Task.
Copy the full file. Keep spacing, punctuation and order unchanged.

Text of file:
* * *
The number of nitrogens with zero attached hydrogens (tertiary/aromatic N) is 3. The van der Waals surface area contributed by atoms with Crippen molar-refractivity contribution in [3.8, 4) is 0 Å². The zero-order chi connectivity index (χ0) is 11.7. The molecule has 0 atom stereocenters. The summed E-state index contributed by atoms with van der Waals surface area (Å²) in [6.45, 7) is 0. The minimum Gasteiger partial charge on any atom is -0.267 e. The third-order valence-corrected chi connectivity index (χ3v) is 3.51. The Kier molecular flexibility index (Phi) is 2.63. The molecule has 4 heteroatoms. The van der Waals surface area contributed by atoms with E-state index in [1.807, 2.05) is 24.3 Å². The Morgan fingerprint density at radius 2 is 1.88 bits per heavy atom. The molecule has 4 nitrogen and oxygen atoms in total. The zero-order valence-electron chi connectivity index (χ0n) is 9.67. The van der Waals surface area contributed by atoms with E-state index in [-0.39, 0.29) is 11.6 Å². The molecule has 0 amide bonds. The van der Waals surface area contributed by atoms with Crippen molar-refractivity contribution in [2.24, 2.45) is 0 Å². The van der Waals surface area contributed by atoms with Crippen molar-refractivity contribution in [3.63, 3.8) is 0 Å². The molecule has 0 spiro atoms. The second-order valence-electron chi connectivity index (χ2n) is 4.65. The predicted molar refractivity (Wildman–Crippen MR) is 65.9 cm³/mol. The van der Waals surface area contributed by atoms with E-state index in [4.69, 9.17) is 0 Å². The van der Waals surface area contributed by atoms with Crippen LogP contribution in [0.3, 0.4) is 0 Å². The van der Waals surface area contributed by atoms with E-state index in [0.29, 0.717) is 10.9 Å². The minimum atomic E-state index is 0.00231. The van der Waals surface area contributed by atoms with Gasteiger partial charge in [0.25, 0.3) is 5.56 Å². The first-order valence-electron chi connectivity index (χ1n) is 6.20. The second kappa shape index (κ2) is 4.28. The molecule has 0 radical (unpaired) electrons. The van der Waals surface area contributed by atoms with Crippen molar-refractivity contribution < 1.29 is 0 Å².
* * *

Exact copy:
The number of nitrogens with zero attached hydrogens (tertiary/aromatic N) is 3. The van der Waals surface area contributed by atoms with Crippen molar-refractivity contribution in [3.8, 4) is 0 Å². The zero-order chi connectivity index (χ0) is 11.7. The molecule has 0 atom stereocenters. The summed E-state index contributed by atoms with van der Waals surface area (Å²) in [6.45, 7) is 0. The minimum Gasteiger partial charge on any atom is -0.267 e. The third-order valence-corrected chi connectivity index (χ3v) is 3.51. The Kier molecular flexibility index (Phi) is 2.63. The molecule has 4 heteroatoms. The van der Waals surface area contributed by atoms with E-state index in [1.807, 2.05) is 24.3 Å². The Morgan fingerprint density at radius 2 is 1.88 bits per heavy atom. The molecule has 4 nitrogen and oxygen atoms in total. The zero-order valence-electron chi connectivity index (χ0n) is 9.67. The van der Waals surface area contributed by atoms with E-state index in [-0.39, 0.29) is 11.6 Å². The molecule has 0 amide bonds. The van der Waals surface area contributed by atoms with Crippen molar-refractivity contribution in [2.24, 2.45) is 0 Å². The van der Waals surface area contributed by atoms with Crippen molar-refractivity contribution in [3.63, 3.8) is 0 Å². The molecule has 0 spiro atoms. The second-order valence-electron chi connectivity index (χ2n) is 4.65. The predicted molar refractivity (Wildman–Crippen MR) is 65.9 cm³/mol. The van der Waals surface area contributed by atoms with E-state index in [4.69, 9.17) is 0 Å². The van der Waals surface area contributed by atoms with Crippen LogP contribution in [0.3, 0.4) is 0 Å². The van der Waals surface area contributed by atoms with E-state index in [0.29, 0.717) is 10.9 Å². The minimum atomic E-state index is 0.00231. The van der Waals surface area contributed by atoms with Gasteiger partial charge in [0.25, 0.3) is 5.56 Å². The first-order valence-electron chi connectivity index (χ1n) is 6.20. The second kappa shape index (κ2) is 4.28. The molecule has 0 radical (unpaired) electrons. The van der Waals surface area contributed by atoms with Crippen molar-refractivity contribution < 1.29 is 0 Å².